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While it can give you up to 5 hours and 19 minutes of video playback, the is a little on the weak side for battery life. It should be enough for a movie while the TV is in the shop, but not much else. This result was found by turning all wireless off as well, so you can expect battery performance to go down if you like to stream movies rather than load them onto the hard drive.

Included in the software for the are two apps: GMail and an email app. The second can sync your POP, IMAP or Exchange email inboxes with your tablet. The other is strictly for your GMail account that you can set up any way you'd like. Both apps can compose, organize, and send emails with or without attachments.

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Android 4.0 is the last Android operating system that has a different browser than Google's Chrome software, but you can even install that from the Play Store if you wish. The stock browser is actually a very good way to surf the web, as it has most of the controls that you come to expect, sans a few of the advanced options. You can use multiple tabs, windows, and even cache pages.

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Because the runs close to what is considered "stock" Android 4.0, it is able to run just about any app in the Play Store. Want to run Adobe's tablet version of Photoshop? All that's in your way is money. Same goes for the literally thousands of other apps that can be found in one of the largest app stores for tablets.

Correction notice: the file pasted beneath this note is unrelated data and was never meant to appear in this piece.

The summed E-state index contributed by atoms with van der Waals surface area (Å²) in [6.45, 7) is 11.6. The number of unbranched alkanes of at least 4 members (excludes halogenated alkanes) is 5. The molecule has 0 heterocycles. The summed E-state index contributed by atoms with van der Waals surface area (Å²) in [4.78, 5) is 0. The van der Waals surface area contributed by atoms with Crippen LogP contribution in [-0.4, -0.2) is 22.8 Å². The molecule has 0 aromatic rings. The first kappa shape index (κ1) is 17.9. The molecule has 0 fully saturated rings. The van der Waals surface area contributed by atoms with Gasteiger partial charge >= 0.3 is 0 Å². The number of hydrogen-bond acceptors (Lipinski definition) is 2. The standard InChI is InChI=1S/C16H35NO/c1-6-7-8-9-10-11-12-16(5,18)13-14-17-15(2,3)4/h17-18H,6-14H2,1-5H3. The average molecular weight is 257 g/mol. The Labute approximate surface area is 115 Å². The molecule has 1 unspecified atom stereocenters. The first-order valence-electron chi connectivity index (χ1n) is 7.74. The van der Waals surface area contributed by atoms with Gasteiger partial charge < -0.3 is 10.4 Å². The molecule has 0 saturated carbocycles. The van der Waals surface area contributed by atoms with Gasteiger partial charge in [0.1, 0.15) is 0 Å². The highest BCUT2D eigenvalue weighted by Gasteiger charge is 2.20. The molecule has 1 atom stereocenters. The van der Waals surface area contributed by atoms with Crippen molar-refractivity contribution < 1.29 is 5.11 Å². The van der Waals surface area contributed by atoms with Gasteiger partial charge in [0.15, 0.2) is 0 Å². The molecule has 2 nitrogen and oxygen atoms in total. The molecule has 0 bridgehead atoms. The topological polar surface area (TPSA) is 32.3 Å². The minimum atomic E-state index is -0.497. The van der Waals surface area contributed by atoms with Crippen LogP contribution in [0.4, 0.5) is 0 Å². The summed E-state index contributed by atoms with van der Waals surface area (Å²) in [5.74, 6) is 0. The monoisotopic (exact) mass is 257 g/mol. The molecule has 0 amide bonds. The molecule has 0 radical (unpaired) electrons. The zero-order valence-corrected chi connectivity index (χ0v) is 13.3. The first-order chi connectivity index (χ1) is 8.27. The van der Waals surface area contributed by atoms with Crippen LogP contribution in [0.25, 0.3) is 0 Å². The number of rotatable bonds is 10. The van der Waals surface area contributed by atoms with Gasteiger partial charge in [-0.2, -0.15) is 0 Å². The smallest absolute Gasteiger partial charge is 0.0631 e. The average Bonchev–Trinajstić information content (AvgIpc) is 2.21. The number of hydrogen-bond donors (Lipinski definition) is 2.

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Other features of the include a GPS with navigation via Google Maps, Google's streaming services and content stores, sharing data over bluetooth, a camera, the full Google suite of apps, and full access to the Play Store. Enterprising tablet owners can even root their tablets, but this may or may not concern you if you're looking to use a tablet as a media consumption device.

Device & Specs

From a hardware standpoint, the _should} stack up favorably to the iPad, but it has its own idiosyncracies. Both have a camera, both have GPS, and both offer bluetooth connectivity. However, the Asus is built to slightly out-spec the iPad.

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While they each have impressive screens, the iPad remains king with its higher DPI, and better color gamut.

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The iPad also has the better battery, lasting quite a bit longer than the does in almost every activity. Keep in mind that it also takes forever to charge, as well, though the does not.

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If you're looking for a tablet to do some heavy eBook reading, the iPad lasts a significant time longer than the does.

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Here the tablets are wildly different, as they not only have different applications and software, but the recent transition to iOS 6 by Apple has given us some growing pains to observe. For example, the first version of their maps app to replace Google's was comically bad. The kinks will get ironed out eventually.

Device & Specs

There are several spec bumps in the screen, processor and internal storage, but the is very similar in look and operation to the Transformer Prime. The GPS is still a little on the wonky side, but it's at least a bit better than it was on the first two Transformers.

Screen